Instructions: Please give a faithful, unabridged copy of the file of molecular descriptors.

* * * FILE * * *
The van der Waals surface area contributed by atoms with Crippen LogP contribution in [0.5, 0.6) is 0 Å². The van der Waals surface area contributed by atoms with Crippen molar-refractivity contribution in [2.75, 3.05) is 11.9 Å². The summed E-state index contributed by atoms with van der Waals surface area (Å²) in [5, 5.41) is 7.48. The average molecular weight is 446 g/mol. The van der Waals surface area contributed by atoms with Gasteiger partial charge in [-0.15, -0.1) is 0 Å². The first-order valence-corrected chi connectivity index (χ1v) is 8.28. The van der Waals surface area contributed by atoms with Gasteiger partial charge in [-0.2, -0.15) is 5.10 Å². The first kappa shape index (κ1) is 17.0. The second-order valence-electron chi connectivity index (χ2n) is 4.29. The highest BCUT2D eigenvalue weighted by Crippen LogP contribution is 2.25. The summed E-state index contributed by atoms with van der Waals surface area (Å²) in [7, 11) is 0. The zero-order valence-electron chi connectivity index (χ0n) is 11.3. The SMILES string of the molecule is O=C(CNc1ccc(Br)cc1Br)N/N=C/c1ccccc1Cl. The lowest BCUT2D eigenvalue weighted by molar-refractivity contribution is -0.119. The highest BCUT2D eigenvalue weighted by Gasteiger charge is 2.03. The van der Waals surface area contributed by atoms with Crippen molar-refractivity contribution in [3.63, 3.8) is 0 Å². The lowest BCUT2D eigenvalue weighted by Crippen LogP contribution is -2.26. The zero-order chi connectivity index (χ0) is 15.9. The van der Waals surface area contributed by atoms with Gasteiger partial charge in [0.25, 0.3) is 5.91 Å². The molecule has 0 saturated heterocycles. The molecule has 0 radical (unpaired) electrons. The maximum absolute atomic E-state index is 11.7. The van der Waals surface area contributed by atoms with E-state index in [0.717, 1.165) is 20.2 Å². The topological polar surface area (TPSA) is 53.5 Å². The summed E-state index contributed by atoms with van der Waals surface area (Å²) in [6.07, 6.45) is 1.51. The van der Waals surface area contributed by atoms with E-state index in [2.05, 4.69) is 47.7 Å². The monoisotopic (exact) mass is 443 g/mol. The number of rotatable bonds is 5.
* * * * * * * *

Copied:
The van der Waals surface area contributed by atoms with Crippen LogP contribution in [0.5, 0.6) is 0 Å². The van der Waals surface area contributed by atoms with Crippen molar-refractivity contribution in [2.75, 3.05) is 11.9 Å². The summed E-state index contributed by atoms with van der Waals surface area (Å²) in [5, 5.41) is 7.48. The average molecular weight is 446 g/mol. The van der Waals surface area contributed by atoms with Gasteiger partial charge in [-0.15, -0.1) is 0 Å². The first-order valence-corrected chi connectivity index (χ1v) is 8.28. The van der Waals surface area contributed by atoms with Gasteiger partial charge in [-0.2, -0.15) is 5.10 Å². The first kappa shape index (κ1) is 17.0. The second-order valence-electron chi connectivity index (χ2n) is 4.29. The highest BCUT2D eigenvalue weighted by Crippen LogP contribution is 2.25. The summed E-state index contributed by atoms with van der Waals surface area (Å²) in [7, 11) is 0. The zero-order valence-electron chi connectivity index (χ0n) is 11.3. The SMILES string of the molecule is O=C(CNc1ccc(Br)cc1Br)N/N=C/c1ccccc1Cl. The lowest BCUT2D eigenvalue weighted by molar-refractivity contribution is -0.119. The highest BCUT2D eigenvalue weighted by Gasteiger charge is 2.03. The van der Waals surface area contributed by atoms with Crippen molar-refractivity contribution in [3.63, 3.8) is 0 Å². The lowest BCUT2D eigenvalue weighted by Crippen LogP contribution is -2.26. The zero-order chi connectivity index (χ0) is 15.9. The van der Waals surface area contributed by atoms with Gasteiger partial charge in [0.25, 0.3) is 5.91 Å². The molecule has 0 saturated heterocycles. The molecule has 0 radical (unpaired) electrons. The maximum absolute atomic E-state index is 11.7. The van der Waals surface area contributed by atoms with E-state index in [0.717, 1.165) is 20.2 Å². The topological polar surface area (TPSA) is 53.5 Å². The summed E-state index contributed by atoms with van der Waals surface area (Å²) in [6.07, 6.45) is 1.51. The van der Waals surface area contributed by atoms with E-state index in [2.05, 4.69) is 47.7 Å². The monoisotopic (exact) mass is 443 g/mol. The number of rotatable bonds is 5.